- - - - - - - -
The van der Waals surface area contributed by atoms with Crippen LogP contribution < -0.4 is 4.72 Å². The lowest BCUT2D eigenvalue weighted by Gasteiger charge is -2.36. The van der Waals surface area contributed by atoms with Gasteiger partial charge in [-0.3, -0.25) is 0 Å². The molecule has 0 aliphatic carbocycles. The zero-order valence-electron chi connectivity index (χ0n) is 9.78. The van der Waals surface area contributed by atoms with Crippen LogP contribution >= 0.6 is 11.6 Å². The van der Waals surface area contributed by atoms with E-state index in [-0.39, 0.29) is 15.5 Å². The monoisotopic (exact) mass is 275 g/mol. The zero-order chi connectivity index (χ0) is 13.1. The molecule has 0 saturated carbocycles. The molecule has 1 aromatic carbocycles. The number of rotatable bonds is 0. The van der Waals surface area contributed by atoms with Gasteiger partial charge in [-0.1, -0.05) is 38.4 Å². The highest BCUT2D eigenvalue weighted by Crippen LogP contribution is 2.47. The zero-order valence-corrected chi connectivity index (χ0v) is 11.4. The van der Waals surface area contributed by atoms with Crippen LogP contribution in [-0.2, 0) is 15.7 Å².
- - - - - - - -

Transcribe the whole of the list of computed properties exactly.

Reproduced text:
The van der Waals surface area contributed by atoms with Crippen LogP contribution < -0.4 is 4.72 Å². The lowest BCUT2D eigenvalue weighted by Gasteiger charge is -2.36. The van der Waals surface area contributed by atoms with Gasteiger partial charge in [-0.3, -0.25) is 0 Å². The molecule has 0 aliphatic carbocycles. The zero-order valence-electron chi connectivity index (χ0n) is 9.78. The van der Waals surface area contributed by atoms with Crippen LogP contribution >= 0.6 is 11.6 Å². The van der Waals surface area contributed by atoms with E-state index in [-0.39, 0.29) is 15.5 Å². The monoisotopic (exact) mass is 275 g/mol. The zero-order chi connectivity index (χ0) is 13.1. The molecule has 0 saturated carbocycles. The molecule has 1 aromatic carbocycles. The number of rotatable bonds is 0. The van der Waals surface area contributed by atoms with Gasteiger partial charge in [-0.1, -0.05) is 38.4 Å². The highest BCUT2D eigenvalue weighted by Crippen LogP contribution is 2.47. The zero-order valence-corrected chi connectivity index (χ0v) is 11.4. The van der Waals surface area contributed by atoms with Crippen LogP contribution in [-0.2, 0) is 15.7 Å².